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Introduction

Cat scratching posts will inevitably wear down after a couple of years (or even months) from constant use. Instead of throwing out the whole thing and buying a new one, you can easily revive it with some new sisal rope and make it good as new!

Parts

  1. A worn down cat scratching post is neither fun to look at, nor do cats like it. But this a quick and easy fix that uses minimal materials and tools! Opal is not amused.
    • A worn down cat scratching post is neither fun to look at, nor do cats like it. But this a quick and easy fix that uses minimal materials and tools!

    • Opal is not amused.

  2. Begin by cutting a section of the existing rope at the top with a utility knife. Grab onto the cut piece of rope and begin unraveling it. Some sections may be glued down, so don't be shy and give it a good pull to remove the rope. Sisal rope has a very rough feel to it, so using gloves will prevent the rope from scratching up your hands.
    • Begin by cutting a section of the existing rope at the top with a utility knife.

    • Grab onto the cut piece of rope and begin unraveling it. Some sections may be glued down, so don't be shy and give it a good pull to remove the rope.

    • Sisal rope has a very rough feel to it, so using gloves will prevent the rope from scratching up your hands.

  3. To save time and rope, you can stop about half-way down, since the bottom portion is likely still in good shape. When  you reach a stopping point, cut the rope with your utility knife and glue the end back onto the post with hot glue. When  you reach a stopping point, cut the rope with your utility knife and glue the end back onto the post with hot glue.
    • To save time and rope, you can stop about half-way down, since the bottom portion is likely still in good shape.

    • When you reach a stopping point, cut the rope with your utility knife and glue the end back onto the post with hot glue.

  4. Take the new sisal rope and glue the end to the post right where the old rope left off. Take the new sisal rope and glue the end to the post right where the old rope left off.
    • Take the new sisal rope and glue the end to the post right where the old rope left off.

  5. Begin wrapping the new rope around the post. It's important to keep the rope tight as you wrap it so it doesn't come loose when your cat scratches on it.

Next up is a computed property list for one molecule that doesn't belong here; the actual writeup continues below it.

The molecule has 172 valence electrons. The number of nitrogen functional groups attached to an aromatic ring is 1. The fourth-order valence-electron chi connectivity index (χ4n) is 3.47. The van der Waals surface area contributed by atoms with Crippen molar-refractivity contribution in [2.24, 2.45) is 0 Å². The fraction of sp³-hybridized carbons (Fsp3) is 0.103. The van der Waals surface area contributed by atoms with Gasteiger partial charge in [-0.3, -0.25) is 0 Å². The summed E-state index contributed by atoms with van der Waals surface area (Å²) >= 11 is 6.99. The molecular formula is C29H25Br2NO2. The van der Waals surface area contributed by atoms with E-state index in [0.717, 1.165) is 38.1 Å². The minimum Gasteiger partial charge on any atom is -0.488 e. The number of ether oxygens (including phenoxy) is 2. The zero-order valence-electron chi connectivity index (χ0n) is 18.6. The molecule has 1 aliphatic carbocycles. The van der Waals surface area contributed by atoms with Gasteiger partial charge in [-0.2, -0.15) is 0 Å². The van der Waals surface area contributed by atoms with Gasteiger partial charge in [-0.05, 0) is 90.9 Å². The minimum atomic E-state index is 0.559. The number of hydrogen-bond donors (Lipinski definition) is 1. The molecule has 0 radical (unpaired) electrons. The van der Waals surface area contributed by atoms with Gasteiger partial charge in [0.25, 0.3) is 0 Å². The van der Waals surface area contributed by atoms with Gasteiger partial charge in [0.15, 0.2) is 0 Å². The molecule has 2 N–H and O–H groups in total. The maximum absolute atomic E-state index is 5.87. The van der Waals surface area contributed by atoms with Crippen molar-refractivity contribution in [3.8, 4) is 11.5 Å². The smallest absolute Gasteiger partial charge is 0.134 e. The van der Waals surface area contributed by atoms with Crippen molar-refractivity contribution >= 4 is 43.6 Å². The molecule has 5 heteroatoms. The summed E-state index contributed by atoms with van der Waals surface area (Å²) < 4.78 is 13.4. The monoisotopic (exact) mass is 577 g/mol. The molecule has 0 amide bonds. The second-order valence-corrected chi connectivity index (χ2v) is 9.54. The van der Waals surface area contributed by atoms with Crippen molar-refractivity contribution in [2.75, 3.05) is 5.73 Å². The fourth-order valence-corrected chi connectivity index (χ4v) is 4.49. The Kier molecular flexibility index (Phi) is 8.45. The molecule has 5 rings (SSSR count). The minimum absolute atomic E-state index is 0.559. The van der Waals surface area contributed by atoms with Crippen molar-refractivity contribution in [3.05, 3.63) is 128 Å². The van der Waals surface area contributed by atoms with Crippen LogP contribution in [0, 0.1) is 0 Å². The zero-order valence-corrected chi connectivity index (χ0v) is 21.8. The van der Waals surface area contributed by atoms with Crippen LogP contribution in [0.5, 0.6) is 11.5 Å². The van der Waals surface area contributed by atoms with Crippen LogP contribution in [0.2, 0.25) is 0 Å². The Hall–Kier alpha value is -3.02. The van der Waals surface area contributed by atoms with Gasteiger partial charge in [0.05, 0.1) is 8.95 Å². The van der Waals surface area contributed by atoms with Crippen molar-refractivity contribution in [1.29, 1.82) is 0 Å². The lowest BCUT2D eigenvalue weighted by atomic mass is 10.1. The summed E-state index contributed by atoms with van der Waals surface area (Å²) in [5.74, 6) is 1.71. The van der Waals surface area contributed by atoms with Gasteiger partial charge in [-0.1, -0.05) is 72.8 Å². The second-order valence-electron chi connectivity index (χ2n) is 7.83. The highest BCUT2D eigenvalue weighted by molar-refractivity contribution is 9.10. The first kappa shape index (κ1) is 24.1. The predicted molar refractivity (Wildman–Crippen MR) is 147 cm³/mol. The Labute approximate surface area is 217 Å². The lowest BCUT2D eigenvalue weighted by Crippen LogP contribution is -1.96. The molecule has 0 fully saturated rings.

• Begin wrapping the new rope around the post.

    • It's important to keep the rope tight as you wrap it so it doesn't come loose when your cat scratches on it.

  6. Every few layers or so, put a dab of hot glue on the post and continue wrapping the rope around the post.
    • Every few layers or so, put a dab of hot glue on the post and continue wrapping the rope around the post.

  7. When you get to the top, cut the excess rope off and put one last dab of glue on the post to hold the end of the rope in place. When you get to the top, cut the excess rope off and put one last dab of glue on the post to hold the end of the rope in place.
    • When you get to the top, cut the excess rope off and put one last dab of glue on the post to hold the end of the rope in place.

  8. Good as new!
    • Good as new!

Finish Line

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Craig Lloyd

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2 Comments

I love this idea, but I’m wary of using hot glue to fix the rope to the base - unless the heat from the glue changes the structure of the material (like with foam for example), the hold isn’t very strong in my experience. Have you experimented with other adhesives?

Erin Lightman Renner - Reply

Our hot glue gun from Michaels affixed the sisal rope well when I used thick suede gloves (like gardening or hawk gloves) to hold the glued rope while winding it around the pole. You may need to purchase a hotter temperature glue gun. We had to because our first one didn't work well.

noone - Reply

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